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Besides 90 bucks :-)

Looking through the specifications, they're both DSM2/DSMX radios with more model memories than you can use, 6 channels, wireless trainer, telemetry, 7 aircraft wing mixing types and 6 tail types.

The only differences I can see is 4 vs 5 programmable mixes, and 2 vs 7 helicopter swashplate types.

Is there a less-obvious feature that's missing, that would mean an average beginner would need to upgrade from one to the other? (and, yes, I know Flysky and Jumper offer great value, I'm just curious about how Spektrum differentiate these two transmitters.)

Links to Spektrum's website for comparison: DX6e DX6

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I found this comparison chart in an rcgroups thread. The DX6e and DX6 (G3 in this case) are very similar, but the biggest differences that I could find is that the DX6e doesn't have voice alerts and that it doesn't support wired trainer, which will make it harder to use with for example a simulator on a PC. The DX6e also supports mode 5, where the throttle centers with a spring.

I see no compelling reason to upgrade from one to the other. If you want to use it with a simulator (which you probably want, at least as a beginner) it is cheaper to just buy a wireless adapter to be able to connect the transmitter to the PC via the wireless trainer link.

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  • $\begingroup$ I wonder if it could work with a simulator via a USB port? I can see voice alerts being considered a 'high-end' feature, but easy simulator connectivity is something beginners really need. $\endgroup$ – Robin Bennett Nov 4 at 8:54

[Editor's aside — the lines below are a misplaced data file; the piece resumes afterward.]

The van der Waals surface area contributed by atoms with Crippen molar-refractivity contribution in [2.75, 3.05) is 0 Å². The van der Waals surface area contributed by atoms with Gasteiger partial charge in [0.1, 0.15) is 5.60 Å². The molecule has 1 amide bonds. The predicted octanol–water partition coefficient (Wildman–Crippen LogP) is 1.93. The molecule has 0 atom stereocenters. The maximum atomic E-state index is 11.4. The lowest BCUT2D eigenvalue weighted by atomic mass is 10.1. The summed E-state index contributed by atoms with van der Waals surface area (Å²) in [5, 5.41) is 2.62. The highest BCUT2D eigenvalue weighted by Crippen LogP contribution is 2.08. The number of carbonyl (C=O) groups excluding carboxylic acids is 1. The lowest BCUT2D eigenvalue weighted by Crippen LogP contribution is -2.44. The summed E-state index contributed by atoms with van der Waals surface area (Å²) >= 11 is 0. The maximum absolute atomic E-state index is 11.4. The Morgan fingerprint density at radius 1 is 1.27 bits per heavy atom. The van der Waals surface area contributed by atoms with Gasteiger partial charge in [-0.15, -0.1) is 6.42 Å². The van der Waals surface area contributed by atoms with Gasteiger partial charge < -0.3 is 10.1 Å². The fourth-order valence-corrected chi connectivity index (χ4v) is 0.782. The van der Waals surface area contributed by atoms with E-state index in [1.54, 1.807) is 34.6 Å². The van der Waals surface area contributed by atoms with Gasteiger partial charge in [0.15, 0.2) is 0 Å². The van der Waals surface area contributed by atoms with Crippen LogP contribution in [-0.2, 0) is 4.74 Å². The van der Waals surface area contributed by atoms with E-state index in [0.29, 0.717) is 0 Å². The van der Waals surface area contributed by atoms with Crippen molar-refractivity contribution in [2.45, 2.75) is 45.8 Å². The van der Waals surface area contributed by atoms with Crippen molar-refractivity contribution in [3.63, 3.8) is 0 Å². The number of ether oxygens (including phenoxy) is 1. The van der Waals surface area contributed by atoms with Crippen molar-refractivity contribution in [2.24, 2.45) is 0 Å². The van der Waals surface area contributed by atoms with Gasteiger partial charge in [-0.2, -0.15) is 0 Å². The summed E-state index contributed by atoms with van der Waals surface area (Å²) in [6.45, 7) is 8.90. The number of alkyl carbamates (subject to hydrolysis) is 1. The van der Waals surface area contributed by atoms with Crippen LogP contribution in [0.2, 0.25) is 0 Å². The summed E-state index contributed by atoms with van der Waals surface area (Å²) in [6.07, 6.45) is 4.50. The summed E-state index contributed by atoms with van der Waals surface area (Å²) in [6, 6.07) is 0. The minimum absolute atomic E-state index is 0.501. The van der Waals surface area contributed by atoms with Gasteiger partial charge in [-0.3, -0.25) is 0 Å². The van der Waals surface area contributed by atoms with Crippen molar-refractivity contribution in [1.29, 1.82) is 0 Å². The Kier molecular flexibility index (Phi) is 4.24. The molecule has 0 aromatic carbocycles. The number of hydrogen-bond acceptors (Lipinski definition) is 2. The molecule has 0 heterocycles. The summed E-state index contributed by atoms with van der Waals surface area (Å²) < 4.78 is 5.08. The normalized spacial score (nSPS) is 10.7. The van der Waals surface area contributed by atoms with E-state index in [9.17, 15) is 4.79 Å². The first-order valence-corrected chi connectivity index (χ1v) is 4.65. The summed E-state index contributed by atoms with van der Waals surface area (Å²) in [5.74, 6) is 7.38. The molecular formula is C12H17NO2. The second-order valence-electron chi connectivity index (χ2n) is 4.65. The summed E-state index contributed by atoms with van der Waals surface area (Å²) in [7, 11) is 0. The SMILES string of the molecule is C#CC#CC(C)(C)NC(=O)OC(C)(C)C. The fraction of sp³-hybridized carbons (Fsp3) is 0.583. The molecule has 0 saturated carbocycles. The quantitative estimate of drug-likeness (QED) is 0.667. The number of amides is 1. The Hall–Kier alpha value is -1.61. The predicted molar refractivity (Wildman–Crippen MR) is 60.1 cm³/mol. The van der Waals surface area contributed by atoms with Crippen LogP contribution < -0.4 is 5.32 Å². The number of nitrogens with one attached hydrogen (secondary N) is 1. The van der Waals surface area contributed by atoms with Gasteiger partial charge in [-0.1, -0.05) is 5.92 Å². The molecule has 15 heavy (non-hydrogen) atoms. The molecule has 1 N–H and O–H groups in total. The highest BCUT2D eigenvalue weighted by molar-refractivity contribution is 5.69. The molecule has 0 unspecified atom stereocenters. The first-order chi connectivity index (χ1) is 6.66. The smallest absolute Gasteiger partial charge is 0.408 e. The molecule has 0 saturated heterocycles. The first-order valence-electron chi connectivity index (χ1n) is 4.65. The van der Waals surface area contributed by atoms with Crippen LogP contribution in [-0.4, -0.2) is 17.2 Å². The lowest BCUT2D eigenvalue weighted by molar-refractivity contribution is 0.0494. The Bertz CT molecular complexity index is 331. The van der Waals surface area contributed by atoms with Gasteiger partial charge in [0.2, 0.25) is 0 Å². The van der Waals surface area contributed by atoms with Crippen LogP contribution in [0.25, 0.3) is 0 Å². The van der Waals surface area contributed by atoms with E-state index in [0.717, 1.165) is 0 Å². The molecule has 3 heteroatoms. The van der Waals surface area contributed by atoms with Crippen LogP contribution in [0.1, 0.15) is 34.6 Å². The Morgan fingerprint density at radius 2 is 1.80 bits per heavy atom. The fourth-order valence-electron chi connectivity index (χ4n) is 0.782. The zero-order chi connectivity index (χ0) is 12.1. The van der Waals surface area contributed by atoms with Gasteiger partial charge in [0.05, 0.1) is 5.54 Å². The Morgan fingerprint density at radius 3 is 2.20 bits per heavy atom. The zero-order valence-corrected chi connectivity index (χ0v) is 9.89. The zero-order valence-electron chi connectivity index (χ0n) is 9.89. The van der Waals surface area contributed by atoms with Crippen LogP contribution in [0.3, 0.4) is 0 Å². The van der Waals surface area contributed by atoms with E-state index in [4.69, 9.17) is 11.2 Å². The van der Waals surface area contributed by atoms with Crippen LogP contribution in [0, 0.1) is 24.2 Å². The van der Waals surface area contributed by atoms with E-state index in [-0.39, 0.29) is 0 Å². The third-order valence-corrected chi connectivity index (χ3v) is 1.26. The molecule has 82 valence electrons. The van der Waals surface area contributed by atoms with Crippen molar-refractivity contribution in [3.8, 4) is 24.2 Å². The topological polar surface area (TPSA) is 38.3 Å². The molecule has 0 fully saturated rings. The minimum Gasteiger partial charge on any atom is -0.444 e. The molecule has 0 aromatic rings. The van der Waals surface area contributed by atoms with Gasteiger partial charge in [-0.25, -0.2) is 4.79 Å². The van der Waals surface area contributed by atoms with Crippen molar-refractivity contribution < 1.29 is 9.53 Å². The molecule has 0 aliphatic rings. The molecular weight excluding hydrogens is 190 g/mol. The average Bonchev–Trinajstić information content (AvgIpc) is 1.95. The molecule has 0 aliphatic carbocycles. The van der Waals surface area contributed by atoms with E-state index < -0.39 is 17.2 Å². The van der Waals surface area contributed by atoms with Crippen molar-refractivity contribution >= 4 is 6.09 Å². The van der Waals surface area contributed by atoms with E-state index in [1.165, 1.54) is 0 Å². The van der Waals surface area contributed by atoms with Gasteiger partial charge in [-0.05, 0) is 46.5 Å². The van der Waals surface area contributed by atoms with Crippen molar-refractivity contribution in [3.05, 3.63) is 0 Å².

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    $\begingroup$ I might be wrong, but I'm not sure that either of the transmitters actually has a USB connection. All the information I could find online talks about a wireless adapter or an adapter cable that connects to the trainer port. If they do have USB, it is would be very weird if it didn't support using it as game controller that way. $\endgroup$ – Hannes Hultergård Nov 4 at 12:18
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I owned both, the 6E used AA batteries until you upgrade. Very similar otherwise, the 6E is "economy".

Spektrum had to be dropped because the RX and protocol is not as compatible as other units. I purchased 4 different Spektrum TRX and close to 20 different RX and verifiably concluded that the RX configuration was to blame, specifically interference from carbon fiber on the frames. Many walk of shame because of Spektrum, luckily no one was hurt, but I do consider Spektrum data protocols o be a liability.

Other hits against Spektrum, because it is quite important:

  • They are well known for stealing clients from independent hobby shops (several reports via Horizon Hobby)
  • No repair manuals! This is VERY VERY BAD!
  • Repair only by their service center (part of how they steal clients from small shops)
  • The firmware has bugs. For example - I totally reverse engineered and hacked a 6e only to find out that travel of the potentiometers beyond certain values would reset the position to 0/middle.
  • Telemetry is optional and expensive

The technology used by Spektrum is plane-centric. Once I switched to FRSky, a drone aware engineering company, I was shocked when everything worked and my performance on data (TRX/RX) more than tripled.

If you are looking for an upgrade do consider FrSky/Taranis. I met that team and spent some time with them - they are in it to win it. Spektrum is part of a large conglomerate that is tied up with a lot of dirty stuff. In fact, they are owned by Horizon Hobby.

Personally, I have always considered Futaba to be the best choice for heli, I may be wrong as I am more invested in FPV than anything right now.

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